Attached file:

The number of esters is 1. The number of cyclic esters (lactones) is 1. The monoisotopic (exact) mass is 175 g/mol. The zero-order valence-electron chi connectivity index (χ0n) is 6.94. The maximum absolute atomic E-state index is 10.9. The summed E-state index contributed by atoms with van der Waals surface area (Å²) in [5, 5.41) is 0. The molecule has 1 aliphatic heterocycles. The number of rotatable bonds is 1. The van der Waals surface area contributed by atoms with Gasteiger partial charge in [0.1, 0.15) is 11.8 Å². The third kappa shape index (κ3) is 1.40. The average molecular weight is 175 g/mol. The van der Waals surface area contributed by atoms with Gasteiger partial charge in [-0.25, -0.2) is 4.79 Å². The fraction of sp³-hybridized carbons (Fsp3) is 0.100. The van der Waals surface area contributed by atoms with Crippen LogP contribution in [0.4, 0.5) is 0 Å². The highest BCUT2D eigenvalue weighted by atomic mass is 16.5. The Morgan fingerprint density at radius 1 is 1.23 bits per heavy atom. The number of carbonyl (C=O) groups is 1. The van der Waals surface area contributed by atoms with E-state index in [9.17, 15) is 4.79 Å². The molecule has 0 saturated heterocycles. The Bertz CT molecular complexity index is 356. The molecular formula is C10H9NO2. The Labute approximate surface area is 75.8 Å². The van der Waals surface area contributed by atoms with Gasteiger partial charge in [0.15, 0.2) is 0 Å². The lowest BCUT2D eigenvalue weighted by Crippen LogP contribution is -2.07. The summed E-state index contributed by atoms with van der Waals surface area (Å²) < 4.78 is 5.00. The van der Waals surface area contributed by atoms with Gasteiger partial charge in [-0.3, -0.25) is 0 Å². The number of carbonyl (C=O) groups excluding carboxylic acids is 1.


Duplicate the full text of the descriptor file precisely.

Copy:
The number of esters is 1. The number of cyclic esters (lactones) is 1. The monoisotopic (exact) mass is 175 g/mol. The zero-order valence-electron chi connectivity index (χ0n) is 6.94. The maximum absolute atomic E-state index is 10.9. The summed E-state index contributed by atoms with van der Waals surface area (Å²) in [5, 5.41) is 0. The molecule has 1 aliphatic heterocycles. The number of rotatable bonds is 1. The van der Waals surface area contributed by atoms with Gasteiger partial charge in [0.1, 0.15) is 11.8 Å². The third kappa shape index (κ3) is 1.40. The average molecular weight is 175 g/mol. The van der Waals surface area contributed by atoms with Gasteiger partial charge in [-0.25, -0.2) is 4.79 Å². The fraction of sp³-hybridized carbons (Fsp3) is 0.100. The van der Waals surface area contributed by atoms with Crippen LogP contribution in [0.4, 0.5) is 0 Å². The highest BCUT2D eigenvalue weighted by atomic mass is 16.5. The Morgan fingerprint density at radius 1 is 1.23 bits per heavy atom. The number of carbonyl (C=O) groups is 1. The van der Waals surface area contributed by atoms with E-state index in [9.17, 15) is 4.79 Å². The molecule has 0 saturated heterocycles. The Bertz CT molecular complexity index is 356. The molecular formula is C10H9NO2. The Labute approximate surface area is 75.8 Å². The van der Waals surface area contributed by atoms with Gasteiger partial charge in [0.15, 0.2) is 0 Å². The lowest BCUT2D eigenvalue weighted by Crippen LogP contribution is -2.07. The summed E-state index contributed by atoms with van der Waals surface area (Å²) < 4.78 is 5.00. The van der Waals surface area contributed by atoms with Gasteiger partial charge in [-0.3, -0.25) is 0 Å². The number of carbonyl (C=O) groups excluding carboxylic acids is 1.